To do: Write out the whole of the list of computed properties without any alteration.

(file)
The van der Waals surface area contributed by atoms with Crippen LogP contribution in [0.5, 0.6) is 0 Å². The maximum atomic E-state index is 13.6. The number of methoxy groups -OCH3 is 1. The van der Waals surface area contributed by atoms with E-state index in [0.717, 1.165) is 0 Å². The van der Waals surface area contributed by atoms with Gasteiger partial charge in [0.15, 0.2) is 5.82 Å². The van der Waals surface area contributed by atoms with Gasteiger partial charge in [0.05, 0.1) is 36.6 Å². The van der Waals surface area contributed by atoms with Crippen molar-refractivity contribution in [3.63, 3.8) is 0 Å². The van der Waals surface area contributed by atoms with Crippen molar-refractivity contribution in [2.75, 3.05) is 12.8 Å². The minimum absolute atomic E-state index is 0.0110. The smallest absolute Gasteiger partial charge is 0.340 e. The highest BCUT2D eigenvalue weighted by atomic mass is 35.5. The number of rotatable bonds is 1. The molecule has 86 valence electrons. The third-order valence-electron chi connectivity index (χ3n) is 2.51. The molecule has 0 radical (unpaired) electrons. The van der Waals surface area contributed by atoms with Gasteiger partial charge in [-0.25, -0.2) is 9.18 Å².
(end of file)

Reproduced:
The van der Waals surface area contributed by atoms with Crippen LogP contribution in [0.5, 0.6) is 0 Å². The maximum atomic E-state index is 13.6. The number of methoxy groups -OCH3 is 1. The van der Waals surface area contributed by atoms with E-state index in [0.717, 1.165) is 0 Å². The van der Waals surface area contributed by atoms with Gasteiger partial charge in [0.15, 0.2) is 5.82 Å². The van der Waals surface area contributed by atoms with Gasteiger partial charge in [0.05, 0.1) is 36.6 Å². The van der Waals surface area contributed by atoms with Crippen molar-refractivity contribution in [3.63, 3.8) is 0 Å². The van der Waals surface area contributed by atoms with Crippen molar-refractivity contribution in [2.75, 3.05) is 12.8 Å². The minimum absolute atomic E-state index is 0.0110. The smallest absolute Gasteiger partial charge is 0.340 e. The highest BCUT2D eigenvalue weighted by atomic mass is 35.5. The number of rotatable bonds is 1. The molecule has 86 valence electrons. The third-order valence-electron chi connectivity index (χ3n) is 2.51. The molecule has 0 radical (unpaired) electrons. The van der Waals surface area contributed by atoms with Gasteiger partial charge in [-0.25, -0.2) is 9.18 Å².